Chernobyl 20 Years Later

Sunday, July 30, 2006
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In the early hours of April 26, 1986, Leonid Toptunov, a young, inexperienced, and tired member of the night crew at the Chernobyl nuclear-power station, near Kiev, allowed the level of reactivity in one of the plant's reactors to fall to a dangerously low level during a test to determine how long the turbines would continue to provide power during a shutdown.

Reactors of the RBMK (“high-power channel”) type used at Chernobyl are unstable at low power because they quickly begin to be poisoned by xenon and iodine. Shutting down the reactor, however, meant halting the test. Instead, the operators, under pressure from their superiors, increased the power even though, in violation of all rules of safety, automatic emergency-shutdown systems had been disabled for the experiment. In doing so, they signed their own death warrants and that of the plant.

The increase in reactor power led to a massive buildup of steam in the reactor. The reactor became increasingly uncontrollable. Finally, the operators pushed the emergency power-reduction button to insert the control rods, but only a partial insertion was possible. The ground began to shake. There was a powerful steam explosion followed by an even more powerful hydrogen explosion. The explosions blew apart the reactor and the reactor building and released 50 tons of evaporated nuclear fuel into the atmosphere.

Risky Business

Chernobyl demonstrated the limits of technical safety in a modern society. It was also, however, a particular comment on the security of nuclear installations in a country that by culture and tradition places a low value on human life.

Today, Russia and Ukraine are once again heavily committed to nuclear power. But the question remains: Has anything really changed?

Chernobyl was the worst nuclear accident in history. The atom bomb dropped on Hiroshima produced almost 4.5 tons of radioactive substances. The no. 4 reactor at Chernobyl spewed almost 50 tons of evaporated fuel into the atmosphere, the equivalent of 10 Hiroshima bombs, minus the initial blast and firestorm. Chernobyl, however, was an avoidable catastrophe. It occurred because, in the Soviet Union, the goals of the state far outweighed the safety of individuals.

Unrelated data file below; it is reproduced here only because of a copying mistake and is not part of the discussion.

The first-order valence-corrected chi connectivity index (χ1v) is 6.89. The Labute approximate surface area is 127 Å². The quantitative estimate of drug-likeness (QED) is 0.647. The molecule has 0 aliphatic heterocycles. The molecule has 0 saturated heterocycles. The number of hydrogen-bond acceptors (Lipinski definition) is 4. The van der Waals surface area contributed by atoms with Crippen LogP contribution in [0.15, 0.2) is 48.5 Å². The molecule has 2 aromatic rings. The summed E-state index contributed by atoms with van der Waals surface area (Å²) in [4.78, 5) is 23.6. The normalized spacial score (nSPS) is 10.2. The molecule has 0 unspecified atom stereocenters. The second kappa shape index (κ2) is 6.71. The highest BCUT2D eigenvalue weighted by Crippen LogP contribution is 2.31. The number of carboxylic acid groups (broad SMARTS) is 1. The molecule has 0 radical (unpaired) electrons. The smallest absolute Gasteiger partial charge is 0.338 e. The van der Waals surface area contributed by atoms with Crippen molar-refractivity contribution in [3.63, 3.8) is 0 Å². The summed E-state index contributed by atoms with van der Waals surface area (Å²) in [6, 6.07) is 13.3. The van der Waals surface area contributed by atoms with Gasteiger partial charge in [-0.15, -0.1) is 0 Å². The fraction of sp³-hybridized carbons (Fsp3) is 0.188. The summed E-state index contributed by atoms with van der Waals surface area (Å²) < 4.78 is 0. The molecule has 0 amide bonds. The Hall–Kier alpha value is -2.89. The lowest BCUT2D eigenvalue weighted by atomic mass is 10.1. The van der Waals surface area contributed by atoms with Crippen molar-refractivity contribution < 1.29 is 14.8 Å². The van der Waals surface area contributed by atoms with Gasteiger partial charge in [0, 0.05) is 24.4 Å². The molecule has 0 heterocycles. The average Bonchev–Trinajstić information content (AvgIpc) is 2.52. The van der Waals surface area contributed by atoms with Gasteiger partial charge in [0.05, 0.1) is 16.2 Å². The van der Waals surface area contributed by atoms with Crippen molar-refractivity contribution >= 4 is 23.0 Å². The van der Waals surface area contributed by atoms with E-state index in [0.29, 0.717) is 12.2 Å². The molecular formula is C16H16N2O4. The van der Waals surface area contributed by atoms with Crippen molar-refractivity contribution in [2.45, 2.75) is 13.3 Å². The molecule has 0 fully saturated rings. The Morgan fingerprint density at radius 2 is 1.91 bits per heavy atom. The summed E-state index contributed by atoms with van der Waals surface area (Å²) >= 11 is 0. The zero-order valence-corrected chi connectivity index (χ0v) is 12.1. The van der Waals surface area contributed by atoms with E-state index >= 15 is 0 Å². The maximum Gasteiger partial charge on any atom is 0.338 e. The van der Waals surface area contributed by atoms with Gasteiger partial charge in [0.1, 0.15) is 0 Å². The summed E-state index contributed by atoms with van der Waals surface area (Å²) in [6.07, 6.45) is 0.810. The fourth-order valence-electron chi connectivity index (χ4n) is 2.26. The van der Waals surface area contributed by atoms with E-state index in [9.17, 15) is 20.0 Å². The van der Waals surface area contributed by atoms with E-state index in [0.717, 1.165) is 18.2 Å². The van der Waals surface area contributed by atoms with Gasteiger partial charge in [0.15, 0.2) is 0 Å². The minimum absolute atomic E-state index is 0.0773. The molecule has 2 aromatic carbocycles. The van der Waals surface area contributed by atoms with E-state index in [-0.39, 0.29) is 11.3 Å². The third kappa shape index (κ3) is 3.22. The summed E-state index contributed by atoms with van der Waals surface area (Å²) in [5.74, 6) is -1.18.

This disregard for the risk to individuals was reflected, in the first place, in the decision to place a RBMK-1000 reactor, which does not have a containment structure and is known for high levels of radioactivity, in a location 80 miles from Kiev, a major city.

At the same time, for 35 years Soviet officials had been hiding information about nuclear accidents not only from ordinary citizens but from the employees of nuclear-power plants, contributing to an atmosphere of carelessness and complacency.

Finally, the disregard for safety was reflected in the drive to boost production that was exacerbated in 1986 by the policy of “acceleration,” Gorbachev's first attempt to modernize the Soviet system.

In the aftermath of the disaster, Soviet authorities said that the experiment that led to the explosion was an attempt to test a safety device. But, as Zhores Medvedev, a former Soviet scientist, wrote in his book The Legacy of Chernobyl, the safety device should have been tested and installed when the reactor was first certified in 1984. The decision to begin using the reactor with an important safety feature either missing or insufficiently tested was the result of the pressure to finish projects ahead of time, whatever the consequences.

The same considerations played a role on April 26, 1986, the night of the explosion. The end of the month had produced a heightened demand for electricity as factories raced to meet production targets, which caused the test to be interrupted and postponed until the night shift. The night crew, however, had no previous experience conducting tests. The task and procedures had been explained only to the day and evening shifts.